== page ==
Home / Investments / Pallavi Gondipalli: How CoinFund pivoted my 12-year career in hedge fund marketing to crypto | by Pallavi | Jul, 2020

Pallavi Gondipalli: How CoinFund pivoted my 12-year career in hedge fund marketing to crypto | by Pallavi | Jul, 2020

Pallavi

Pallavi Gondipalli

Never in a million years could I have told you that I would be pursuing my next career move in the world of crypto, but when I received a call from Seth Ginns (Head of our Liquid Opportunities strategy) in late May, that’s exactly what happened. I purchased my very first bitcoin after hanging up with him and couldn’t stop thinking about what the world would look like five years from now.

I’m not sure if it was the enormous amount of monetary stimulus that was being unveiled or the realization that I was already 100% digital with my Apple Pay wallet and Venmo account, but the concept of digital assets and Bitcoin (which goes well beyond the “digital gold” argument) made a lot of sense.

Reading David Pakman’s “The Crypto Mission” (shoutout to Venrock, our strategic partner at CoinFund), I realized how much we as satisfied users are controlled and severely at risk by the over-dominance of Google, Facebook, Twitter, and Apple. A decentralized consensus giving rise to a peer-to-peer network alternative seems obvious in retrospect. Shouldn’t our technology leaders be encouraging innovation and data protection?

The CoinFund team not only brings a 25-year crypto track record collectively, but they also bring 28 years of traditional equity, private equity and leveraged finance expertise. What really stood out to me was Jake, Alex, Seth, Oleg and Devin all left their prestigious, stable “traditional” posts (Amazon, American Capital, Jennison Associates, Kirkland and Ellis, BlackRock) to be able to influence the global blockchain ecosystem. Ryan, who joined us directly from MIT, conducted research on crypto asset-class economics with the MIT Digital Currency Initiative. I also recently discovered that my friend Ian D’Souza has been a professor of blockchain and digital currencies at NYU Stern since 2016. To me this underscores blockchain as a generational opportunity, and we will see an influx of young talent over the coming years.

The most important question I had to answer for myself was, can my marketing skills be helpful in building institutional partnerships for CoinFund? I knew I would be facing a steep learning curve. Once it became obvious that crypto as an asset class, and therefore blockchain the underlying technology, was about so much more than just Bitcoin, I knew that educating the institutional landscape on how to capture extraordinary, fundamental-derived alpha from this space was my next calling.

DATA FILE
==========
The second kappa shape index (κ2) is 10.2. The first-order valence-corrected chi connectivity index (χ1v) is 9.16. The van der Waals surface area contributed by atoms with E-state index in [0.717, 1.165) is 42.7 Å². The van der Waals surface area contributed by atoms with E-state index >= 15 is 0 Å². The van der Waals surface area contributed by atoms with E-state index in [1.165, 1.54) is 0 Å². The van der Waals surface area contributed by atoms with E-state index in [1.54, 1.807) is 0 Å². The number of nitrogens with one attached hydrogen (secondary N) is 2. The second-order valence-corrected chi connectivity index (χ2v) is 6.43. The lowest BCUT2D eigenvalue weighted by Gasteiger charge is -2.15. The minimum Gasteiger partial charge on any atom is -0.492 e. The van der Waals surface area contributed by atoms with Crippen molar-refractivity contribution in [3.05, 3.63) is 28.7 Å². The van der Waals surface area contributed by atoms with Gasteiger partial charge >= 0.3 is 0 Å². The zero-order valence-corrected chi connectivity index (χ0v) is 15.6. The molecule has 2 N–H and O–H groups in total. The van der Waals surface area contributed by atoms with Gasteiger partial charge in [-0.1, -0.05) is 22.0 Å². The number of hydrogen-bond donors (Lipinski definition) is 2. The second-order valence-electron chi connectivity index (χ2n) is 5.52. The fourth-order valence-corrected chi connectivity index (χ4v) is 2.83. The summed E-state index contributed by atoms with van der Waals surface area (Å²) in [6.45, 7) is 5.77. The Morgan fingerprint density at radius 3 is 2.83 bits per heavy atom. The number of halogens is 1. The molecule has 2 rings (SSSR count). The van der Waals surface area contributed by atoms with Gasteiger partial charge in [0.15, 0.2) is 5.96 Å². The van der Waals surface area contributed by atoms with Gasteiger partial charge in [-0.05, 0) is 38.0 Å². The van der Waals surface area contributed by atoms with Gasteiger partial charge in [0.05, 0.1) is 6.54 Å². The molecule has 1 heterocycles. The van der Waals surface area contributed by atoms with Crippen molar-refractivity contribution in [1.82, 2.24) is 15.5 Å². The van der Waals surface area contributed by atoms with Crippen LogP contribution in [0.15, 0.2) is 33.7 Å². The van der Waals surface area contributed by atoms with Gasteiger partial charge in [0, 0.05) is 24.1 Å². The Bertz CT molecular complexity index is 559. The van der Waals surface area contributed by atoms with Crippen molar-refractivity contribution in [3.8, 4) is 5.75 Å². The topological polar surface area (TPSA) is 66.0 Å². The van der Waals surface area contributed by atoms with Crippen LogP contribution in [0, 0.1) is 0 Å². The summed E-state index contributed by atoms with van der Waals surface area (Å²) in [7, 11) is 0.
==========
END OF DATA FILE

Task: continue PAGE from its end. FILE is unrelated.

Just like any emerging asset class, crypto has its bulls and bears. Positive developments around liquidity, valuation, pace of adoption, central bank involvement and regulatory decisions have been significant tailwinds. Over the past month, the value locked in DeFi (decentralized finance) broke $3B, >3x growth in 6 months. Coinbase, the leading crypto exchange, is rumored to be planning an IPO in 6 to 9 months. In April, China announced trials for its digital currency with many other countries (US, UK, Spain, Uruguay, France, Japan and more) working on central bank digital currencies. Then layer on high barriers to entry and expansive white space — as Jake Brukhman — Co-Founder of CoinFund said, “Pallavi, the last thing that keeps me up at night is competition. There is so much white space that the whole fund ecosystem has plenty of room to grow, and in a collaborative way!”

Looking forward, the next 20 years will be a string of mini boom-bust cycles giving rise to the decentralized Amazons and Googles. Here are some fun facts: It took electricity 46 years to reach 25% of global market penetration. It took the modern internet 24 years to reach 50% of global market penetration. The first work on a cryptographically secured ledger (i.e. blockchain technology) was described in 1991. Bitcoin has over an 11-year history and was born out of the 2008 Global Financial Crisis.

I’ll leave you with this — in 2010, when I was entrenched in the structured credit world, a large portion of the investing community could not see beyond a universe of legacy, distressed RMBS that was plagued with liquidity, valuation, headline and regulatory concerns after the subprime crisis. “It’s just a trade with a lot of complex jargon,” they would say. I think it’s safe to say that the structured credit asset class has more than proved itself a decade later and those lacking exposure are in the minority. As an analog for crypto, structured products were complex in scope, but alternative data sources and technology helped to advance the asset class and today it is commonplace within portfolios of institutional asset owners.

Lastly, I want to thank Jonathan Barrett and my former colleagues at Luminus and LS Power for a wonderful five years — it was not an easy decision to move on. I am looking forward to helping build this new exciting ecosystem for the next five years, and beyond!


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